Even if you pay, you'll still see ads.

Search for Profit

Amid a greater industry struggle to successfully monetize AI tech — thus turning billions of dollars of investment into profit — Google is reportedly looking to start charging users to use its AI-powered search results.

As the Financial Times reports, the company is considering putting premium AI search services behind a subscription paywall — potentially the first time Google has ever charged for any of its core products.

For over two decades, Google has supported its search engine products with ad revenue. But AI is expensive to train and operate, forcing tech leaders to reconsider how to generate profits admit all the hype surrounding the tech.

It's a pressing matter for Google, which has already lagged behind the competition, including OpenAI and Microsoft, when it comes to the implementation of AI chatbots.

Hitting the Paywall

The company is already charging a monthly fee for access to some of its more advanced AI tools, like Gemini for "Premium" and "Business." A more stripped-down base model of the AI is available free of charge.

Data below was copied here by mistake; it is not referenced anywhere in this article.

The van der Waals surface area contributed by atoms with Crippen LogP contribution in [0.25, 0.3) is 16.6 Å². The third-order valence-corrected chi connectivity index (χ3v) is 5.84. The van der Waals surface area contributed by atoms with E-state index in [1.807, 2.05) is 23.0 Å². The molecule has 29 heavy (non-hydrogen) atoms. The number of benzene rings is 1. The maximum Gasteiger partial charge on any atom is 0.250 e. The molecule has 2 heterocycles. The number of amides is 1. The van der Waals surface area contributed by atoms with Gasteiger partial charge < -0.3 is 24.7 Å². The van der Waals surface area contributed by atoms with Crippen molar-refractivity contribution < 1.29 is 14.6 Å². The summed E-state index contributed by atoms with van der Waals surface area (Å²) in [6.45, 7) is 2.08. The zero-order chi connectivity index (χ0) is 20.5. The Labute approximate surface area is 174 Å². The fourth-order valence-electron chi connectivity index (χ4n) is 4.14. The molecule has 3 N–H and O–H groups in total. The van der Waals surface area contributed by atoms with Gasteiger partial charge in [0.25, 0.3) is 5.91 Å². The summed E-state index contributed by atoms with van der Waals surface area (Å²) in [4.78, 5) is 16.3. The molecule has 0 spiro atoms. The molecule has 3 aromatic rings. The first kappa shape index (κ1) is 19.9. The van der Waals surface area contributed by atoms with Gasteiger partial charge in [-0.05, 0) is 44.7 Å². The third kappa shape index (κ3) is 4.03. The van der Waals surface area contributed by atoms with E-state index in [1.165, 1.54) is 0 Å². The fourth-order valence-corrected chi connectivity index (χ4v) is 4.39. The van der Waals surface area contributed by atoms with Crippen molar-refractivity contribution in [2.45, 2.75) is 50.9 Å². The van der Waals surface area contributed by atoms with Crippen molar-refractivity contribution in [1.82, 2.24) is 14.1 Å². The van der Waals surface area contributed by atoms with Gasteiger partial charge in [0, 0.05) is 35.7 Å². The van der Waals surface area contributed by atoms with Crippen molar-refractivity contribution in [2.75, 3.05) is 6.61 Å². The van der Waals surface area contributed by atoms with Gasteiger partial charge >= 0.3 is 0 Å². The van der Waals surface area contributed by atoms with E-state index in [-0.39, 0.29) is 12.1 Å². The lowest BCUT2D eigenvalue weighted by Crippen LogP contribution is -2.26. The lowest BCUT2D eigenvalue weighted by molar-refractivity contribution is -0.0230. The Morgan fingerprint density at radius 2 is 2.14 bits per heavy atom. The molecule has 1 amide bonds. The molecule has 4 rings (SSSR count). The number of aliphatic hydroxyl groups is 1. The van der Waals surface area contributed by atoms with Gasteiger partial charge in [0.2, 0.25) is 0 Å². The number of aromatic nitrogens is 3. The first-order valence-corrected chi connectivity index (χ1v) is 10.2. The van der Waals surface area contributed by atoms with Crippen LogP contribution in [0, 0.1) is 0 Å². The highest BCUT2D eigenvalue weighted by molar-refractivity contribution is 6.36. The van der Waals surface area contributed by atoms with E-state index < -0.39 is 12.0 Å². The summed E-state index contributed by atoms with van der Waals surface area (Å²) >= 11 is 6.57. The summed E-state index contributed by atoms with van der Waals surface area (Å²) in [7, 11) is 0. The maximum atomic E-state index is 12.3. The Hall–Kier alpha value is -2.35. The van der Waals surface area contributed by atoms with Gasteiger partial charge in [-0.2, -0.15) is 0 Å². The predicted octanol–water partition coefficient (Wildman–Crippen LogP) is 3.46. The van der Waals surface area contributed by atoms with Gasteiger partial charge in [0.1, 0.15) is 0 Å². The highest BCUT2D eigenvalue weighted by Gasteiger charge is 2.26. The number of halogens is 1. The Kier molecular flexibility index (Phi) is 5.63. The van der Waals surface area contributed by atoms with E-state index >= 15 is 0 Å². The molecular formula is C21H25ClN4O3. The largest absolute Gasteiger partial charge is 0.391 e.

According to the FT's reporting, Google is looking to enhance its new Gemini AI assistant in core products like Gmail and Docs with AI-powered search.

While making conventional Google searches would remain free, even paying subscribers would still see ads continuing to appear alongside AI-enhanced search results, per the FT.

The tech giant has been experimenting with enhancing its core search product with AI, releasing an experimental version of its "Search Generative Experience" to a limited number of users last year.

But even a year on, the tool still spits out confusing and often incorrect answers, worrying experts over a potential deluge of misinformation being fed to Google's billions of users worldwide.

By pivoting from ad revenues to charging users subscription services, analysts are worried Google's bottom line could suffer. By stopping users from clicking through, the already ailing news industry could be hit hard as well.

Meanwhile, Google told the FT in a statement that the company has been "seeing positive Search query growth in all of our major markets."

Whether we'll ever see the company start charging for enhanced search results remains to be seen. But if we were, it'd mark a considerable shift in Google's winning 25-year-old formula.

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